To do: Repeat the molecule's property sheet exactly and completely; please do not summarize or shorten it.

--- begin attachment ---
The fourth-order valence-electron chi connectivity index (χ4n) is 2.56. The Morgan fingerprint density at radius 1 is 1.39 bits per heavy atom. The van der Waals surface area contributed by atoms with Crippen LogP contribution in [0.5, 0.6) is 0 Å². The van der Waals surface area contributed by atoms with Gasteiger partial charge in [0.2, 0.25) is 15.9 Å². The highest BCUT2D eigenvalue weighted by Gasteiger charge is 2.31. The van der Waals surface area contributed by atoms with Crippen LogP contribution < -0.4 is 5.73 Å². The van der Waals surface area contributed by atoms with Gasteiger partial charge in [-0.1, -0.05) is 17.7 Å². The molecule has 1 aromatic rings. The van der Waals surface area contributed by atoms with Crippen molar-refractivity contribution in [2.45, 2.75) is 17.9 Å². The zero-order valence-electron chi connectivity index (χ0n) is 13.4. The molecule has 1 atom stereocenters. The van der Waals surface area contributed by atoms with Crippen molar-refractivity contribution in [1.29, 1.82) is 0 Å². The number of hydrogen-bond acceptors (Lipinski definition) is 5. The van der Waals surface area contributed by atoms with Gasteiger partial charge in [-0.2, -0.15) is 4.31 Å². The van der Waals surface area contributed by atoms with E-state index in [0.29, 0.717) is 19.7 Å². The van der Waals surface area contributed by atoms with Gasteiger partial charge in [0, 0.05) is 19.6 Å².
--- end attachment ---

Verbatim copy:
The fourth-order valence-electron chi connectivity index (χ4n) is 2.56. The Morgan fingerprint density at radius 1 is 1.39 bits per heavy atom. The van der Waals surface area contributed by atoms with Crippen LogP contribution in [0.5, 0.6) is 0 Å². The van der Waals surface area contributed by atoms with Gasteiger partial charge in [0.2, 0.25) is 15.9 Å². The highest BCUT2D eigenvalue weighted by Gasteiger charge is 2.31. The van der Waals surface area contributed by atoms with Crippen LogP contribution < -0.4 is 5.73 Å². The van der Waals surface area contributed by atoms with Gasteiger partial charge in [-0.1, -0.05) is 17.7 Å². The molecule has 1 aromatic rings. The van der Waals surface area contributed by atoms with Crippen molar-refractivity contribution in [2.45, 2.75) is 17.9 Å². The zero-order valence-electron chi connectivity index (χ0n) is 13.4. The molecule has 1 atom stereocenters. The van der Waals surface area contributed by atoms with Crippen molar-refractivity contribution in [1.29, 1.82) is 0 Å². The number of hydrogen-bond acceptors (Lipinski definition) is 5. The van der Waals surface area contributed by atoms with Gasteiger partial charge in [-0.2, -0.15) is 4.31 Å². The van der Waals surface area contributed by atoms with E-state index in [0.29, 0.717) is 19.7 Å². The van der Waals surface area contributed by atoms with Gasteiger partial charge in [0, 0.05) is 19.6 Å².